The long-discussed and controversial project is expected to take 12 to 15 years and be financed through bonds, passenger-facility charges and FAA grants. One runway will be extended 2,000 feet and another by 1,500 feet; a fifth, 9,100-foot runway will be built along the Delaware River, which separates Pennsylvania and New Jersey.
Construction is scheduled to start in 2013, after land acquisition is completed, permits and approvals are received and engineering and design are done. The project is scheduled for completion in 2025.
Supporters expect the expansion will alleviate congestion, especially during bad weather, at an airport that is the nation's ninth-busiest, based on takeoffs and landings, and the 18th-busiest based on passenger volume. In 2009, it was the fourth-most-delayed airport in the country, accounting for upward of 8 percent of the nation's delays.
The airport saw 30.7 million passengers in 2009, a figure that's expected to nearly double by 2030, said Mark Gale, CEO of the city-owned airport. Calling the facility "chronically congested and delayed," Gale said it is drastically in need of the expansion.
"That's necessary in order for Philadelphia to attract and retain both passenger and air cargo service," Gale told The Associated Press in an interview. "This airport is the largest economic engine for all of southeastern Pennsylvania."
The average delay at the airport is about 10 minutes right now, and projections show that would climb to 19.3 minutes if left unchecked. Under the expansion, Gale said, the average delay would be decreased to 5.2 minutes in 2025 and 8.4 minutes in 2030.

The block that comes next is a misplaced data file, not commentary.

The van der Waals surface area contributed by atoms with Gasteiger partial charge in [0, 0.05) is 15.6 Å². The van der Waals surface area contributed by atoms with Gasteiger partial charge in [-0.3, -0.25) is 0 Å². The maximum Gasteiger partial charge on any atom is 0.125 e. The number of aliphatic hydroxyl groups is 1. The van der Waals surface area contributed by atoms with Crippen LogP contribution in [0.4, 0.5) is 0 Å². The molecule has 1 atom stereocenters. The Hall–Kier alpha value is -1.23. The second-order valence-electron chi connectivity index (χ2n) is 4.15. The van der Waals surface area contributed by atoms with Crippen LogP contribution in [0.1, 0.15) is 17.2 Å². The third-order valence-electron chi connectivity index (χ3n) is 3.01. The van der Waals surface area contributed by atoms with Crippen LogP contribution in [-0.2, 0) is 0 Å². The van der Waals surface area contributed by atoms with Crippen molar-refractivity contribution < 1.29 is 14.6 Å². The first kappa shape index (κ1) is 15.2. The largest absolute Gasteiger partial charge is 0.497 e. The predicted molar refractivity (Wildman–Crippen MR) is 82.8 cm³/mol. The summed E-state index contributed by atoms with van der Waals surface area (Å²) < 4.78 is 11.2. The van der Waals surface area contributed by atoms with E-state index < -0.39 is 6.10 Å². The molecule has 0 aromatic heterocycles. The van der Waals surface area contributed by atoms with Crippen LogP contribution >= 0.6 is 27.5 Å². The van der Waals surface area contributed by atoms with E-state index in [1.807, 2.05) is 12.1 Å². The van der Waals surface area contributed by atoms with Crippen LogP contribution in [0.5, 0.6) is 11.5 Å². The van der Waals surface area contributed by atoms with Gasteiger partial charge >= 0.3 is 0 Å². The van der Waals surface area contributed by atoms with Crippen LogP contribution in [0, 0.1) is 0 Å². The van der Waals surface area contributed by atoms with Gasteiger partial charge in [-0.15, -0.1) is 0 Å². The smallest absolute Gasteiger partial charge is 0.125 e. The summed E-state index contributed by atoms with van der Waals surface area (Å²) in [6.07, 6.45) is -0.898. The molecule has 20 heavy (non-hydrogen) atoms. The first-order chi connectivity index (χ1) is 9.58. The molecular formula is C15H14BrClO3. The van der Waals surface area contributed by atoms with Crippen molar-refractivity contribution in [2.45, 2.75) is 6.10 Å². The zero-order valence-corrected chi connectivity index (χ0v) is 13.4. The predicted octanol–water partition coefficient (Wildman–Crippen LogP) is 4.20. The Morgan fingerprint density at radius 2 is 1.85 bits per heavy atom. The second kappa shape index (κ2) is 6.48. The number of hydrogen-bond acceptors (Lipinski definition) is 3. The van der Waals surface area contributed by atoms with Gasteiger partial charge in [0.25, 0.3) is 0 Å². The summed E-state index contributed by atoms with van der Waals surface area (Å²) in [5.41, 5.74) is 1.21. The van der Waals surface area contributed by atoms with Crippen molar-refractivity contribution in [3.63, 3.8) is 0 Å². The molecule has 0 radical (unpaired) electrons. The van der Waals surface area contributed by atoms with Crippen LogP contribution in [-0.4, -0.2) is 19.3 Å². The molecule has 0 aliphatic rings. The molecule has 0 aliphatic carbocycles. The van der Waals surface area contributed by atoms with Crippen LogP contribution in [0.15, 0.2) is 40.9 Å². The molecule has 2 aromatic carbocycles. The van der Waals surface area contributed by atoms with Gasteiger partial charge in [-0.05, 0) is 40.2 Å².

The overhaul also will involve upgrades and reconfigurations to the terminal complex - reconstructing two terminals, expanding two others and constructing a new Terminal G and a commuter terminal.
The project, however, faces significant hurdles and objections.
Expansion will require that a UPS facility be moved to another location, and a new air traffic control tower will have to be built. But Gale said the airport will try to keep disruptions to a minimum once construction is under way.
Seventy-two homes in Tinicum Township, just outside Philadelphia, will have to be acquired to make way for the relocation of the UPS facility. And neighbors in the community have fought the project for years, forming a group opposing the project.
US Airways and Southwest Airlines, two of the airport's dominant carriers, also have expressed objections, saying the project would dramatically increase their costs.
In a July letter to Gale, a US Airways executive also said he didn't think the new runway would alleviate delays until there was a solution to airspace congestion in the busy region, just south of New York City.
A US Airways spokesman said Tuesday that the airline would not be commenting on the FAA decision, referring back to the July letter.